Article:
500 Christian villagers hacked to death in Nigeria

Muslin violence against Christians in the Middle East

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One person who is not afraid to term the violence a “war on Christians” is Ayaan Hirsi Ali, the former Somali Muslim who fled to the West, served in the Dutch Parliament, wrote the controversial film “Submission,” and lives in hiding in the United States due to her views about Islam.

“We hear so often about Muslims as victims of abuse in the West and combatants in the Arab Springs’s fight against tyranny,” she wrote in a February 6 piece for The Daily Beast. “But, in fact, a wholly different kind of war is underway – an unrecognized battle costing thousands of lives. Christians are being killed in the Islamic world because of their religion. It is a rising genocide that ought to provoke a global alarm.”
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Old 08-21-2013, 03:44 PM   #29
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Your first article shows an area that's torn between religions and both sides are very violent.

Your second article is published by a guy who was fired from the Times Moscow for his anti-Muslim pro-Israel bias so he started his own publication.
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Old 08-21-2013, 03:56 PM   #30
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Your first article shows an area that's torn between religions and both sides are very violent.
Human Rights Watch

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Your second article is published by a guy who was fired from the Times Moscow for his anti-Muslim pro-Israel bias so he started his own publication.

Do you dispute the facts of the article, or are you going to hope we all settle for your ad hominem fallacy? On the other hand, maybe the Left is getting its act together. It turns out this author worked for Al Gore.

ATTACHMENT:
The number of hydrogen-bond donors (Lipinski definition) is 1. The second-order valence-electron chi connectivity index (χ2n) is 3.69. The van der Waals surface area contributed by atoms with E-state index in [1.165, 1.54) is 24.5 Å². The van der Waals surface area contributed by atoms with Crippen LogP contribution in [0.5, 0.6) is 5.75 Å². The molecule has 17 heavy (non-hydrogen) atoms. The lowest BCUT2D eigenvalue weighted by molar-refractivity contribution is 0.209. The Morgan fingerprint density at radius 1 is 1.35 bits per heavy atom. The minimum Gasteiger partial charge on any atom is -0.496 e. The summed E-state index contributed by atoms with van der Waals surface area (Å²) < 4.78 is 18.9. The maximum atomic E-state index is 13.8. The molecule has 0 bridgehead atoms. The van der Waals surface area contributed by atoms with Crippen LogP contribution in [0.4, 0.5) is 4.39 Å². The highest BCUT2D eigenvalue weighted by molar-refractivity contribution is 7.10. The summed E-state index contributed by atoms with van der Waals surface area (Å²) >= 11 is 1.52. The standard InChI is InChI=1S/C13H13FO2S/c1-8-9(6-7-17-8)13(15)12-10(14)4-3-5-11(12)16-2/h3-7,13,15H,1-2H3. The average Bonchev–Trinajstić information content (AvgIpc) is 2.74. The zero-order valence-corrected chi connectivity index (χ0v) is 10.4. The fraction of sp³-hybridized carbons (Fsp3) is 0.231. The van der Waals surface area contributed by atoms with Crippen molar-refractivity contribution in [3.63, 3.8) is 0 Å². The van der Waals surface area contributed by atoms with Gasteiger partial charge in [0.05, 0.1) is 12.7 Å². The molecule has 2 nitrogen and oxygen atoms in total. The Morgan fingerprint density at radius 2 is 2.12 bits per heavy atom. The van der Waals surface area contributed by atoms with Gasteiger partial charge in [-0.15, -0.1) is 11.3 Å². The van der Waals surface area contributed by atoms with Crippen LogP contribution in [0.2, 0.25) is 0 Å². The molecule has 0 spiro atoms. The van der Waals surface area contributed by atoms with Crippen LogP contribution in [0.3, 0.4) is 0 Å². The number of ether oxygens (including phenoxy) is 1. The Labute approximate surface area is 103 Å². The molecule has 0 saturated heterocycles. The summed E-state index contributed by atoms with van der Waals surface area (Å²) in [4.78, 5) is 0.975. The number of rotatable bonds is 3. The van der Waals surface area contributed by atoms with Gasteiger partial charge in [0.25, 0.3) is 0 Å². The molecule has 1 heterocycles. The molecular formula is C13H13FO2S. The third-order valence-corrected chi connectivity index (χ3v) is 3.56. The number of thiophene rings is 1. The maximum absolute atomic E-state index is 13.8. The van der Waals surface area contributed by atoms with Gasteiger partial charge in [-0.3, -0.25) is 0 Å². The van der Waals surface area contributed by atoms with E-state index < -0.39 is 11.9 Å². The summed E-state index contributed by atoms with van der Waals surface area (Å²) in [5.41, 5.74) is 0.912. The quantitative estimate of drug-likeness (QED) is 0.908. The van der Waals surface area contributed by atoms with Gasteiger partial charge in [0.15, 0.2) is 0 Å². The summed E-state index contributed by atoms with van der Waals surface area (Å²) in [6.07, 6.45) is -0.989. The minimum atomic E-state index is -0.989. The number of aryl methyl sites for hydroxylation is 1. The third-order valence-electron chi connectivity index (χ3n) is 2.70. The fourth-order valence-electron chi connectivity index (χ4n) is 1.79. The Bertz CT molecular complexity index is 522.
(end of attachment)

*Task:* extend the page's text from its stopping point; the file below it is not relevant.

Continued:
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Lawrence J. Haas, a former senior White House official and award-winning journalist, is Senior Fellow for U.S. Foreign Policy at the American Foreign Policy Council. He is also a member, and former Vice President for Policy, of the Committee on the Present Danger. Haas writes widely on foreign affairs, is quoted often in newspapers and magazines, and appears frequently on TV and radio. At the White House, he was Communications Director for Vice President Al Gore and, before that, for the White House Office of Management and Budget.

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Haas is a frequent public commentator. He writes a column for The North Star National, blogs for The Fiscal Times, and pens a quarterly “Letter from Washington” for the Henry Jackson Society. His op-eds have appeared in the New York Times, USA Today, Los Angeles Times, Washington Examiner, Baltimore Sun, Miami Herald, Houston Chronicle, Sacramento Bee, and scores of other newspapers, and he has written articles on foreign affairs for The Journal of International Security Affairs, DEMOCRATIYA, inFOCUS, and other magazines.